In the forests of West Africa, scientists have been observing rock piles next to trees, but have never been too keen on them. But after noticing that the piles of rock appeared in a more symmetric nature. They noted that it was worth looking into.
They placed cameras next to the trees that these occurrences often happened and observed that it was actually the chimpanzees doing it. However, they could not link the activity to any feeding habits nor social behavior.
They noted that the chimps could pick up the stones and thrown them to the tree while uttering some sounds. The occurrences happened too many times just for it to be a coincidence. "This study reports a new chimpanzee behavior, not known previously and highlights the potential of the PanAf project to uncover unknown facets of the life of chimpanzees, our closest living relative," said Christophe Boesch, a lead researcher in the field."The stone accumulation behavior does not seem to be linked to either the abundance of rocks or the availability of suitable trees in an area; it is likely that it has some cultural elements."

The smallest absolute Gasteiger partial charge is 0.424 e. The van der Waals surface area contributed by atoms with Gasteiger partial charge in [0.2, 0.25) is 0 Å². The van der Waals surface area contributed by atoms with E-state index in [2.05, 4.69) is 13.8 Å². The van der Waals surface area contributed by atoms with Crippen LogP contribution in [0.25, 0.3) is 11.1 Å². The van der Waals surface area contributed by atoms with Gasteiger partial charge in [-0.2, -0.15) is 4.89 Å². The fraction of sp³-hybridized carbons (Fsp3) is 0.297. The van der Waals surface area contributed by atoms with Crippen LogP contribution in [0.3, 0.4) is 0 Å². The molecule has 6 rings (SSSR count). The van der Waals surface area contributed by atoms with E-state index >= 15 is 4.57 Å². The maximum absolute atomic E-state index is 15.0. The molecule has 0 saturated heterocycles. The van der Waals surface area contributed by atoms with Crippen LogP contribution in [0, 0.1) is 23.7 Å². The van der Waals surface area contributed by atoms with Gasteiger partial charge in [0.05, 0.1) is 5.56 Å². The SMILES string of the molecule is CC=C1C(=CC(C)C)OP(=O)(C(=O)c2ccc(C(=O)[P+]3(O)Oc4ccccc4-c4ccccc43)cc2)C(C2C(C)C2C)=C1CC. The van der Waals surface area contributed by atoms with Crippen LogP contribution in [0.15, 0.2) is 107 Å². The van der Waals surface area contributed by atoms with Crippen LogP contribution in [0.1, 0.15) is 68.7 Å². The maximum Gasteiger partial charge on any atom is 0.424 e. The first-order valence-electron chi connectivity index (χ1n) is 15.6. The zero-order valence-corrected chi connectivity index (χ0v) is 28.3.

It was observed that it was mostly the males who did this, but the females and juveniles sometimes did this as well. However, it is not all the chimps that carried out the activity proving they must have some appointed ritualistic chimp to represent the rest of the clan.